11. I’ve heard it said that writers’ block is a sign that you’re writing the wrong thing. I think it’s often true. If the current project seems to be steadfastly resisting you, it may be a sign that your energy, your heart, your muse is elsewhere. If this is the case, rethink your priorities. If you’re facing a deadline, it may be better to work on something that creates energy long enough to be able to power through on the time-critical project.

    • That’s a great observation about writer’s block being a sign you are on the wrong path. I imagine my creative subconscious as standing behind soundproof glass, gesturing at me, trying to get me to see what the problem is 🙂

  12. Those are both great books. I like “Bird by Bird” by Anne Lamott and “Writing From the inside Out” by Dennis Palumbo. I have paperback copies of these so I can underline things in them that speak to me.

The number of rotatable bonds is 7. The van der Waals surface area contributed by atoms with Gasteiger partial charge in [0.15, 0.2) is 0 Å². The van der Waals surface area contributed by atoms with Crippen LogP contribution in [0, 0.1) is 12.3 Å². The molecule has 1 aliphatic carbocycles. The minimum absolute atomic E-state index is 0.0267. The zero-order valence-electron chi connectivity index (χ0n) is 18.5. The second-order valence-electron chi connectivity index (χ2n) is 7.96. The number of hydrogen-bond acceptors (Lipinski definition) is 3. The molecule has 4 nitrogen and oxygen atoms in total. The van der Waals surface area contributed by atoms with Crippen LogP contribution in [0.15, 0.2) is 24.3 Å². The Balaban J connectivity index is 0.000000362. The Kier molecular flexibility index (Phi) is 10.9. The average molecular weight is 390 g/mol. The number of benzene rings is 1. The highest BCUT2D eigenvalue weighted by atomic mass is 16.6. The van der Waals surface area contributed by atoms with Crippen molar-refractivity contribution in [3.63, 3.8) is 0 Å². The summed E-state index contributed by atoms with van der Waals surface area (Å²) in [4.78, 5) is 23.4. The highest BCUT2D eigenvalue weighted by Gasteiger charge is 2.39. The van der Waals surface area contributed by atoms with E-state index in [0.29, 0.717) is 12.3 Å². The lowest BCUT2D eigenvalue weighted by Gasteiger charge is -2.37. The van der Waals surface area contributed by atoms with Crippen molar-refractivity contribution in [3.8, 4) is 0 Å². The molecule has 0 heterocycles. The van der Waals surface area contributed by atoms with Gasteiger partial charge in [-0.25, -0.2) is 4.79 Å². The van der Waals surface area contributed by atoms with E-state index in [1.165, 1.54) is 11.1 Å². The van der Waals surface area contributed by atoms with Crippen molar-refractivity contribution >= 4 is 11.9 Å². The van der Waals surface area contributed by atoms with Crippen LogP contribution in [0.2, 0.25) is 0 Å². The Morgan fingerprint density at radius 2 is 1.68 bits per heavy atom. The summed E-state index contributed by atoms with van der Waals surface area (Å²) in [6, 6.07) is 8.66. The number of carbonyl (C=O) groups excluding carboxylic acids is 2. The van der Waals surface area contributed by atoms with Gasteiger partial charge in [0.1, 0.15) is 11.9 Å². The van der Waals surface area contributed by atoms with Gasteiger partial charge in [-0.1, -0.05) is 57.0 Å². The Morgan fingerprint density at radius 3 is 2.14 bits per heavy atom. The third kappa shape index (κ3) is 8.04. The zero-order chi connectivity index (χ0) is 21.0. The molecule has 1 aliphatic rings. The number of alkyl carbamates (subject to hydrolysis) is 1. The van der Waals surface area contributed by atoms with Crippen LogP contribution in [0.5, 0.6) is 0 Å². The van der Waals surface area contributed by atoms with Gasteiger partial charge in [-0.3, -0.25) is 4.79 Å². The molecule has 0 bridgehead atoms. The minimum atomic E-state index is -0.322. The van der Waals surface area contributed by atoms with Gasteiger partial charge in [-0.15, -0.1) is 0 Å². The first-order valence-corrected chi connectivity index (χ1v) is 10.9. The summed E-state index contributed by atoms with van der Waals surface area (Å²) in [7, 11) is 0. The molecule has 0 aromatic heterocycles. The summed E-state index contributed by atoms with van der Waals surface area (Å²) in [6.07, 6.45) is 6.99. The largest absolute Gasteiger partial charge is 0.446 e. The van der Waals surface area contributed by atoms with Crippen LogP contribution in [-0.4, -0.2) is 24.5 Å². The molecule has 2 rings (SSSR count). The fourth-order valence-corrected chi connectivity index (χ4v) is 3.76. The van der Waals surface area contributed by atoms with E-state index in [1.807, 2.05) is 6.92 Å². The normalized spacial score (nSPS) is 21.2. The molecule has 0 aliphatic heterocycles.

Also, the quote that really kickstarted me back to writing and not worrying about how it turned out is from C. S. Lewis – “What you want is practice, practice, practice. It doesn’t matter what we write (at least this is my view) at our age, so long as we write continually as well as we can. I feel that every time I write a page either of prose or of verse, with real effort, even if it’s thrown into the fire the next minute, I am so much further on.”

    If Mr. Lewis considered anything he wrote to be worthy of the fire, then I’m in good company. Quite often I will name a project “Words for the Fire.”